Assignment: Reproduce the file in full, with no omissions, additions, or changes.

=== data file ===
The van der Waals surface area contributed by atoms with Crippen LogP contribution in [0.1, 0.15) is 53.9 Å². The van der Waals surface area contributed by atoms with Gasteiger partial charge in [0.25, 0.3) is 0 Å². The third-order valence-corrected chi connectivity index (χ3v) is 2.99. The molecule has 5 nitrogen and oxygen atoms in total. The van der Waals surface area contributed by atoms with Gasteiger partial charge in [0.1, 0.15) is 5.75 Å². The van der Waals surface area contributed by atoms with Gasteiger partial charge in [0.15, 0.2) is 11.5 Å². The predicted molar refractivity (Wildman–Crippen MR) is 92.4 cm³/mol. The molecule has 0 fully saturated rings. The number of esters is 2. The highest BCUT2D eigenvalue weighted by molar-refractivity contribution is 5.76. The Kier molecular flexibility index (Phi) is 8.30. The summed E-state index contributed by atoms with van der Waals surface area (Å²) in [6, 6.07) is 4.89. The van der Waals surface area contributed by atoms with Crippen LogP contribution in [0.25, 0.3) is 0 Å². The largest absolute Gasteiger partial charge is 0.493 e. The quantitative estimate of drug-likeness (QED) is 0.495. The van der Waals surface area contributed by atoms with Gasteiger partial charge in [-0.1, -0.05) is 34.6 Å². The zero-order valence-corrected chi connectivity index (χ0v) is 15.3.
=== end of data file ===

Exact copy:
The van der Waals surface area contributed by atoms with Crippen LogP contribution in [0.1, 0.15) is 53.9 Å². The van der Waals surface area contributed by atoms with Gasteiger partial charge in [0.25, 0.3) is 0 Å². The third-order valence-corrected chi connectivity index (χ3v) is 2.99. The molecule has 5 nitrogen and oxygen atoms in total. The van der Waals surface area contributed by atoms with Gasteiger partial charge in [0.1, 0.15) is 5.75 Å². The van der Waals surface area contributed by atoms with Gasteiger partial charge in [0.15, 0.2) is 11.5 Å². The predicted molar refractivity (Wildman–Crippen MR) is 92.4 cm³/mol. The molecule has 0 fully saturated rings. The number of esters is 2. The highest BCUT2D eigenvalue weighted by molar-refractivity contribution is 5.76. The Kier molecular flexibility index (Phi) is 8.30. The summed E-state index contributed by atoms with van der Waals surface area (Å²) in [6, 6.07) is 4.89. The van der Waals surface area contributed by atoms with Crippen LogP contribution in [0.25, 0.3) is 0 Å². The largest absolute Gasteiger partial charge is 0.493 e. The quantitative estimate of drug-likeness (QED) is 0.495. The van der Waals surface area contributed by atoms with Gasteiger partial charge in [-0.1, -0.05) is 34.6 Å². The zero-order valence-corrected chi connectivity index (χ0v) is 15.3.